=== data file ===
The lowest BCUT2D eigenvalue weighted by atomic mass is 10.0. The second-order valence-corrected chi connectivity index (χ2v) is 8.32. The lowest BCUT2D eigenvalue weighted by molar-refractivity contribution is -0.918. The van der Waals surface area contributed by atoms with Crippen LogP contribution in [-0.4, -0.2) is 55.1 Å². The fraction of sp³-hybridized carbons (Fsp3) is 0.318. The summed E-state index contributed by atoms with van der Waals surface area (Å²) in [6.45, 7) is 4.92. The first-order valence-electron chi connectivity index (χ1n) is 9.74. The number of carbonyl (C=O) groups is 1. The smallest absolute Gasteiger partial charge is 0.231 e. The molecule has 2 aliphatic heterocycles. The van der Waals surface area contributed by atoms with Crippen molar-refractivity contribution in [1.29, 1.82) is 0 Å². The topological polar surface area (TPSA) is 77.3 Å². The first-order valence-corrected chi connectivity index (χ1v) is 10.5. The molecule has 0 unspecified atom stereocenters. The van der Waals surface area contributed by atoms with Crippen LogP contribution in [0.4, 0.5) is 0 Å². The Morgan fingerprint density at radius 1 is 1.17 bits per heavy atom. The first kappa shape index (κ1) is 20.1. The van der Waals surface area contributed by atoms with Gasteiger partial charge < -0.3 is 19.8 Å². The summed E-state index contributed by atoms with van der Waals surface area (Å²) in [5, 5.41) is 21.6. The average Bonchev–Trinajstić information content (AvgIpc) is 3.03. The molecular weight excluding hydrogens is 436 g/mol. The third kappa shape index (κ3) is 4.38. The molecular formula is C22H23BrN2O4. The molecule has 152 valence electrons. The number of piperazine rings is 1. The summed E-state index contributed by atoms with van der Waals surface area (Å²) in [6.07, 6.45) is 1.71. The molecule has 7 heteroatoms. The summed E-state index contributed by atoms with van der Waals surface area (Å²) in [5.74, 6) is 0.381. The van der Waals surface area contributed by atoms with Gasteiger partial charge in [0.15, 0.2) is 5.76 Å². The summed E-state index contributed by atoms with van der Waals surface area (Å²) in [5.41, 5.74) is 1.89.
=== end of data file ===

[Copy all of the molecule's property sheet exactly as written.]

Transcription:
The lowest BCUT2D eigenvalue weighted by atomic mass is 10.0. The second-order valence-corrected chi connectivity index (χ2v) is 8.32. The lowest BCUT2D eigenvalue weighted by molar-refractivity contribution is -0.918. The van der Waals surface area contributed by atoms with Crippen LogP contribution in [-0.4, -0.2) is 55.1 Å². The fraction of sp³-hybridized carbons (Fsp3) is 0.318. The summed E-state index contributed by atoms with van der Waals surface area (Å²) in [6.45, 7) is 4.92. The first-order valence-electron chi connectivity index (χ1n) is 9.74. The number of carbonyl (C=O) groups is 1. The smallest absolute Gasteiger partial charge is 0.231 e. The molecule has 2 aliphatic heterocycles. The van der Waals surface area contributed by atoms with Crippen molar-refractivity contribution in [1.29, 1.82) is 0 Å². The topological polar surface area (TPSA) is 77.3 Å². The first-order valence-corrected chi connectivity index (χ1v) is 10.5. The molecule has 0 unspecified atom stereocenters. The van der Waals surface area contributed by atoms with Crippen LogP contribution in [0.4, 0.5) is 0 Å². The Morgan fingerprint density at radius 1 is 1.17 bits per heavy atom. The first kappa shape index (κ1) is 20.1. The van der Waals surface area contributed by atoms with Gasteiger partial charge < -0.3 is 19.8 Å². The summed E-state index contributed by atoms with van der Waals surface area (Å²) in [5, 5.41) is 21.6. The average Bonchev–Trinajstić information content (AvgIpc) is 3.03. The molecular weight excluding hydrogens is 436 g/mol. The third kappa shape index (κ3) is 4.38. The molecular formula is C22H23BrN2O4. The molecule has 152 valence electrons. The number of piperazine rings is 1. The summed E-state index contributed by atoms with van der Waals surface area (Å²) in [6.07, 6.45) is 1.71. The molecule has 7 heteroatoms. The summed E-state index contributed by atoms with van der Waals surface area (Å²) in [5.74, 6) is 0.381. The van der Waals surface area contributed by atoms with Gasteiger partial charge in [0.15, 0.2) is 5.76 Å². The summed E-state index contributed by atoms with van der Waals surface area (Å²) in [5.41, 5.74) is 1.89.